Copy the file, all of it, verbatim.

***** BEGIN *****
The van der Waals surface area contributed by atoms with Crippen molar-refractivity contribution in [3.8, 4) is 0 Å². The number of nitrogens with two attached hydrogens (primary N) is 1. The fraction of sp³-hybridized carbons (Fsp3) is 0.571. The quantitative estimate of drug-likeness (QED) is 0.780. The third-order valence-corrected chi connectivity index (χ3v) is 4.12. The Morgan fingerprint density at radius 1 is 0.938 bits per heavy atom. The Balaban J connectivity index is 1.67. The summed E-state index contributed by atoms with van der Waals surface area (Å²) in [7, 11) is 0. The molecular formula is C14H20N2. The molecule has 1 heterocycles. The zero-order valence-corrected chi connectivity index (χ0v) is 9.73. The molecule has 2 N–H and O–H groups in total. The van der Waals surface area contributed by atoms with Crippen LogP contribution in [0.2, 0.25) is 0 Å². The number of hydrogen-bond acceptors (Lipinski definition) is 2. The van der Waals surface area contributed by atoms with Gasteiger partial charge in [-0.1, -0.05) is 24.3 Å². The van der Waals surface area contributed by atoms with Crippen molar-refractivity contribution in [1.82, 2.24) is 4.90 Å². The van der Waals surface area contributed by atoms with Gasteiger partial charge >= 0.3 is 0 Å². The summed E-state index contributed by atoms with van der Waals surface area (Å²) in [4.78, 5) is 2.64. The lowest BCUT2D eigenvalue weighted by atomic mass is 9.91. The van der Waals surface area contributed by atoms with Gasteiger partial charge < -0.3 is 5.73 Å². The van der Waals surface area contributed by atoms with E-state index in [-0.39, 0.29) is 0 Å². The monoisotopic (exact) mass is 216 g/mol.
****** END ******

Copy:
The van der Waals surface area contributed by atoms with Crippen molar-refractivity contribution in [3.8, 4) is 0 Å². The number of nitrogens with two attached hydrogens (primary N) is 1. The fraction of sp³-hybridized carbons (Fsp3) is 0.571. The quantitative estimate of drug-likeness (QED) is 0.780. The third-order valence-corrected chi connectivity index (χ3v) is 4.12. The Morgan fingerprint density at radius 1 is 0.938 bits per heavy atom. The Balaban J connectivity index is 1.67. The summed E-state index contributed by atoms with van der Waals surface area (Å²) in [7, 11) is 0. The molecular formula is C14H20N2. The molecule has 1 heterocycles. The zero-order valence-corrected chi connectivity index (χ0v) is 9.73. The molecule has 2 N–H and O–H groups in total. The van der Waals surface area contributed by atoms with Crippen LogP contribution in [0.2, 0.25) is 0 Å². The number of hydrogen-bond acceptors (Lipinski definition) is 2. The van der Waals surface area contributed by atoms with Gasteiger partial charge in [-0.1, -0.05) is 24.3 Å². The van der Waals surface area contributed by atoms with Crippen molar-refractivity contribution in [1.82, 2.24) is 4.90 Å². The van der Waals surface area contributed by atoms with Gasteiger partial charge >= 0.3 is 0 Å². The summed E-state index contributed by atoms with van der Waals surface area (Å²) in [4.78, 5) is 2.64. The lowest BCUT2D eigenvalue weighted by atomic mass is 9.91. The van der Waals surface area contributed by atoms with Gasteiger partial charge < -0.3 is 5.73 Å². The van der Waals surface area contributed by atoms with E-state index in [-0.39, 0.29) is 0 Å². The monoisotopic (exact) mass is 216 g/mol.